Many people soon may hear about the natural traits of monk fruit, also known as luo han guo. Buddhist monks began growing monk fruit in China centuries ago, according to BioVittoria. Its pulp is steeped into hot water to release a sweetening ingredient about 200 times sweeter than sugar. The F.D.A. in 2010 issued a letter saying it had no objection to the GRAS status of the use of BioVittoria’s monk fruit as a sweetener and flavor enhancer in foods and beverages.
Under the agreement with Tate & Lyle, BioVittoria will continue to manage the monk fruit extract supply chain. BioVitorria produces seedlings from its patented plant varieties and controls the supply chain from seedling through finished product.
Monk fruit mainly is grown in southern China, Mr. Kramer said. The crop is scalable and expansion plans are in place if demand requires it, he said.
Stevia supply continues to grow as well. PureCircle Ltd. has invested $300 million in its supply chain, said Jason Hecker, vice-president of global marketing for PureCircle, which has offices in Oak Brook, Ill., Switzerland and Malaysia. Since the company is growing stevia plants in 16 different countries on four different continents, supply is scalable.
“For us it absolutely is,” Mr. Hecker said.
While the F.D.A. already has approved use of stevia extracts as an ingredient in foods and beverages, PureCircle expects Europe to approve its use later this year.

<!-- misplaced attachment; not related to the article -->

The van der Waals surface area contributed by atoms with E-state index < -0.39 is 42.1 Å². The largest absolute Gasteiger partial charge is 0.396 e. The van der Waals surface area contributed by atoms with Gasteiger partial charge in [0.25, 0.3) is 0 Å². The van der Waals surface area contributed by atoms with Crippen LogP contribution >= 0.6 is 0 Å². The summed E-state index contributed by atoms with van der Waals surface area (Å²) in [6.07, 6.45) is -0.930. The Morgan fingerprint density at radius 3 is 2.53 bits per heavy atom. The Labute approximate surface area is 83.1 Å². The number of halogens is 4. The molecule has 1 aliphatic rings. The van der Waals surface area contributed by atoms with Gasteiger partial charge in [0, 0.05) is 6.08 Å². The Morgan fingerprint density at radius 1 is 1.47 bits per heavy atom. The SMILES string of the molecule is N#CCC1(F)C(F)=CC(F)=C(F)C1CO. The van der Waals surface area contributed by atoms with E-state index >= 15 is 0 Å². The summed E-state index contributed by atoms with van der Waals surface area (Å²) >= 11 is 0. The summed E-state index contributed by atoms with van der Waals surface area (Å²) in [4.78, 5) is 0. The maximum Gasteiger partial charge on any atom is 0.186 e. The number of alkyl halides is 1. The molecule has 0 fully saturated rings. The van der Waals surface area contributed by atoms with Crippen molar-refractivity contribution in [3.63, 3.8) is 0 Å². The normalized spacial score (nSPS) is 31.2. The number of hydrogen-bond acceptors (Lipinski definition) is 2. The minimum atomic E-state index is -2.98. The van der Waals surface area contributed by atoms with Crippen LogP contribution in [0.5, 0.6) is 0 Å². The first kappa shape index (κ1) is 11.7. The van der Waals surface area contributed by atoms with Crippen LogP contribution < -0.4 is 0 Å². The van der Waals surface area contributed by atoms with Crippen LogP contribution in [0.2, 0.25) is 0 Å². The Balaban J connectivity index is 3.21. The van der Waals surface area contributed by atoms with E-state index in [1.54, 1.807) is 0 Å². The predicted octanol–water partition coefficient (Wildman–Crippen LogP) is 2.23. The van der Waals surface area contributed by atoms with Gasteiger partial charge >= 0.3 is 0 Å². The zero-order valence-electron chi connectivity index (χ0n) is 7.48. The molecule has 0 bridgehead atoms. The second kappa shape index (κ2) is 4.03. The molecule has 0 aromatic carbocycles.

Minneapolis-based Cargill reported the Truvia brand of stevia-based sweeteners ranks as the No. 2 sugar substitute in the United States with nearly a 13% share at retail within the sugar substitute category. The company cited Nielsen figures for sales covering the four weeks ended March 19. Cargill offers Truvia rebiana for use as an ingredient in foods and beverages.
“Many of the challenges food and beverage manufacturers currently face is with regards to making healthier products,” said Ralf Loeffelholz, Truvia commercial manager for Cargill Health & Nutrition. “The key is to look at the entire formulation to create cost-neutral products using a natural, high-intensity sweetener like Truvia rebiana.”
Lawsuit challenges HFCS advertising campaign
LOS ANGELES — A lawsuit filed in a U.S. district court in Los Angeles claims a marketing campaign for high-fructose corn syrup is false and misleading in stating that HFCS is corn sugar. The lawsuit filed by Western Sugar Cooperative in Colorado, Michigan Sugar Co. and C&H Sugar Co. cites Internet advertising, exhibitions at professional organizations, television commercials, print advertisements and the web site www.sweetsurprise.com.